Book Review: The Sunday Girl.

A review of: The Sunday Girl – By Pip Drysdale.

Source: https://www.booktopia.com.au/the-sunday-girl-pip-drysdale/book/9781760851743.html?source=pla&gclid=CjwKCAjwgbLzBRBsEiwAXVIygCSCjAc-SeKZXMCPTw4-QMBT9gLNFsdWBcwXc7kZKuGZ0zNR48wlHxoCE_MQAvD_BwE

TITLE:
The Sunday Girl

AUTHOR:
Pip Drysdale

GENRE:
Thriller

PUBLISHED:
2018

PAGES:
336

GET IT HERE:
booktopia.com.au

Overview:

Taylor and Angus serve two parts of a whole lot of drama. They have a volatile relationship. And when they break up, it gets ugly.

For Taylor, getting dumped is one thing. Having your ex-boyfriend post an explicit video of you on to a porn site is something entirely different. And now she is out for revenge.

But what starts out as a plan for some kind of petty vengeance, soon turns into something more twisted. Taylor soon realises the person she loved is not who she fell in love with.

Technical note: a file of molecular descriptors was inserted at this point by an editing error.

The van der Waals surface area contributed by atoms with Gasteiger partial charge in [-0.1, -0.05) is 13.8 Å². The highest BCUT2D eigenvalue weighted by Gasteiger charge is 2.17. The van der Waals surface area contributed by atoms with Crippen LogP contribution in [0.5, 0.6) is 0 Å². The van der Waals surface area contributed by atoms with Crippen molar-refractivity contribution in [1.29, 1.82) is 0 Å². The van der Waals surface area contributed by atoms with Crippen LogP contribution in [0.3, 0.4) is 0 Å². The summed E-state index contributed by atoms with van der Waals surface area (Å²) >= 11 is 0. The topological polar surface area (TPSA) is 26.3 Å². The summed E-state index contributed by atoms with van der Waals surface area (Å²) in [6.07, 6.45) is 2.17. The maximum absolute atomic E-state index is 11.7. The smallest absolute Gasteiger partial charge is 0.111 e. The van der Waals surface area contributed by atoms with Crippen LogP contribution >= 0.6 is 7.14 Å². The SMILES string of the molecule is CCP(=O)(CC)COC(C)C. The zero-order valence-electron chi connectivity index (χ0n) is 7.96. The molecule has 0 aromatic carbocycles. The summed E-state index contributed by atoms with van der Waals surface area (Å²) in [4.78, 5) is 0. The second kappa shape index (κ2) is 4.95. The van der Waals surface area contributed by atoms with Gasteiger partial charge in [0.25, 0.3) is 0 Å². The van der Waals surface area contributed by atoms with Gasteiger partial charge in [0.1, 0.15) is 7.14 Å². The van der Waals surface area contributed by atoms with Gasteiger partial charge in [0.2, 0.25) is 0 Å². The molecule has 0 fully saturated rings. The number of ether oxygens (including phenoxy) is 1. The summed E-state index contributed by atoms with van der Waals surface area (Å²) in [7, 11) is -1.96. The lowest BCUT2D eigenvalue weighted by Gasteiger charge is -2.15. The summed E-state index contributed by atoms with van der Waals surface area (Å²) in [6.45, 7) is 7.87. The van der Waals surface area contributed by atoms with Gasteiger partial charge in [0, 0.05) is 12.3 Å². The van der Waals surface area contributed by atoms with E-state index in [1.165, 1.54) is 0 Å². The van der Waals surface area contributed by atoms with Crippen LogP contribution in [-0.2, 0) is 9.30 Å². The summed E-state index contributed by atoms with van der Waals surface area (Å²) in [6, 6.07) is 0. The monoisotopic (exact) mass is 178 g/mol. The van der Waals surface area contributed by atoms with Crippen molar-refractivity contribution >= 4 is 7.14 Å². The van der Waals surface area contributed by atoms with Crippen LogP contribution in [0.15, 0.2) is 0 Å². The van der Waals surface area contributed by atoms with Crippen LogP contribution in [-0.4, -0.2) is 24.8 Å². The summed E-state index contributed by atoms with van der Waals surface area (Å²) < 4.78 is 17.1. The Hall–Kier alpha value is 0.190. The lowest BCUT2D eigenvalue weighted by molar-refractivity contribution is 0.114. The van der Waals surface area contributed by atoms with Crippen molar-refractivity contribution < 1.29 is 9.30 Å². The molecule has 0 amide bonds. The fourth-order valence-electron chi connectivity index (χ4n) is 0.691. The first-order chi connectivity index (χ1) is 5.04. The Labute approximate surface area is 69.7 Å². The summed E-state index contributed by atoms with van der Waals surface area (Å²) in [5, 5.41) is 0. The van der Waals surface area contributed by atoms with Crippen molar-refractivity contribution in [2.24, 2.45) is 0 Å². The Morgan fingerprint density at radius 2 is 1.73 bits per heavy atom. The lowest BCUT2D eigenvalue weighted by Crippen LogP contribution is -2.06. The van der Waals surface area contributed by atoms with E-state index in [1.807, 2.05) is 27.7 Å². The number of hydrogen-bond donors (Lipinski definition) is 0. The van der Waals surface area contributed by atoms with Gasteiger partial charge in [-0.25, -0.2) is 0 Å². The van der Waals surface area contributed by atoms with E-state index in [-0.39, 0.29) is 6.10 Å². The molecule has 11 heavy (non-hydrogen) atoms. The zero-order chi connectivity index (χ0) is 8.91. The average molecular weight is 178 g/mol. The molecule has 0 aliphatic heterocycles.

With Taylor’s plan for revenge spiraling out of control, she soon realises it’s not just a petty game anymore.

My Thoughts:

Drysdale’s novel, ‘The Sunday Girl’ is narrated in the first person by the main character, Taylor. This is much the same as Drysdale’s second novel, ‘The Strangers We Know’. And in much the same fashion, the reader sees things from Taylor’s perspective and gets a first-person account of Taylor’s thoughts and feelings.

As I’ve said before, I’m not a huge fan of first-person perspective, but I did find ‘The Sunday Girl’ to be written better than ‘The Strangers We Know’. ‘The Sunday Girl’ was far easier to relate to, and the feelings the narrator felt, I began feeling too.